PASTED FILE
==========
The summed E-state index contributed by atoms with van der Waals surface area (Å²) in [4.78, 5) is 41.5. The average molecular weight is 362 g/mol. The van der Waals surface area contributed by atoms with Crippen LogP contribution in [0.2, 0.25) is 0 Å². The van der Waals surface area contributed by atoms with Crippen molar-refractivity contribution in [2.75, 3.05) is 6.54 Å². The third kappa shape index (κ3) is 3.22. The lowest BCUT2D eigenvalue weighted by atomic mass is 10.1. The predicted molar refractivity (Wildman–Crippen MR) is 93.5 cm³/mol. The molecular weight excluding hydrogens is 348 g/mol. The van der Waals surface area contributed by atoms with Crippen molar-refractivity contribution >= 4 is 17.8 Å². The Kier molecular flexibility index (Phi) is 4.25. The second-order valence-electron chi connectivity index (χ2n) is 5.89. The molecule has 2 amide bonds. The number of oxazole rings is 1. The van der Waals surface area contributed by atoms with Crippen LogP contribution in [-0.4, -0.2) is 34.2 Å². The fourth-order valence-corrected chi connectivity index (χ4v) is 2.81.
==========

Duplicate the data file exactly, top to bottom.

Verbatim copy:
The summed E-state index contributed by atoms with van der Waals surface area (Å²) in [4.78, 5) is 41.5. The average molecular weight is 362 g/mol. The van der Waals surface area contributed by atoms with Crippen LogP contribution in [0.2, 0.25) is 0 Å². The van der Waals surface area contributed by atoms with Crippen molar-refractivity contribution in [2.75, 3.05) is 6.54 Å². The third kappa shape index (κ3) is 3.22. The lowest BCUT2D eigenvalue weighted by atomic mass is 10.1. The predicted molar refractivity (Wildman–Crippen MR) is 93.5 cm³/mol. The molecular weight excluding hydrogens is 348 g/mol. The van der Waals surface area contributed by atoms with Crippen molar-refractivity contribution >= 4 is 17.8 Å². The Kier molecular flexibility index (Phi) is 4.25. The second-order valence-electron chi connectivity index (χ2n) is 5.89. The molecule has 2 amide bonds. The number of oxazole rings is 1. The van der Waals surface area contributed by atoms with Crippen LogP contribution in [-0.4, -0.2) is 34.2 Å². The fourth-order valence-corrected chi connectivity index (χ4v) is 2.81.